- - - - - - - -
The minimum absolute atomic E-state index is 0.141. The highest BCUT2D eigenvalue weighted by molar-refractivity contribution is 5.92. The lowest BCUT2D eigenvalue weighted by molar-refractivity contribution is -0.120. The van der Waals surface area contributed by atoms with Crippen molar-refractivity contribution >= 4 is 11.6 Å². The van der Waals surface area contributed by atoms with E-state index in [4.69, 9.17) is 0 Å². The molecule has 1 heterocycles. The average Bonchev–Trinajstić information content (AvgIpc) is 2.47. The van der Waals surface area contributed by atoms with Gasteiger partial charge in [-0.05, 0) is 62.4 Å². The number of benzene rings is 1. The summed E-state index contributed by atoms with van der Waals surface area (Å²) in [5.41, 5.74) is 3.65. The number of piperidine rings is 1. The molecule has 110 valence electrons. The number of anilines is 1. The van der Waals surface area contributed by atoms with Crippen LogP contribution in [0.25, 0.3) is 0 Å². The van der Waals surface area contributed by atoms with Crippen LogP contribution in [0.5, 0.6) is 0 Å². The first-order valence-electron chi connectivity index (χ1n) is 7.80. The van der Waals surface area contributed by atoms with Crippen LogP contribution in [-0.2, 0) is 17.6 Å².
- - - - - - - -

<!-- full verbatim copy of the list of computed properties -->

The minimum absolute atomic E-state index is 0.141. The highest BCUT2D eigenvalue weighted by molar-refractivity contribution is 5.92. The lowest BCUT2D eigenvalue weighted by molar-refractivity contribution is -0.120. The van der Waals surface area contributed by atoms with Crippen molar-refractivity contribution >= 4 is 11.6 Å². The van der Waals surface area contributed by atoms with E-state index in [4.69, 9.17) is 0 Å². The molecule has 1 heterocycles. The average Bonchev–Trinajstić information content (AvgIpc) is 2.47. The van der Waals surface area contributed by atoms with Gasteiger partial charge in [-0.05, 0) is 62.4 Å². The number of benzene rings is 1. The summed E-state index contributed by atoms with van der Waals surface area (Å²) in [5.41, 5.74) is 3.65. The number of piperidine rings is 1. The molecule has 110 valence electrons. The number of anilines is 1. The van der Waals surface area contributed by atoms with Crippen LogP contribution in [0.25, 0.3) is 0 Å². The van der Waals surface area contributed by atoms with Crippen LogP contribution in [0.5, 0.6) is 0 Å². The first-order valence-electron chi connectivity index (χ1n) is 7.80. The van der Waals surface area contributed by atoms with Crippen LogP contribution in [-0.2, 0) is 17.6 Å².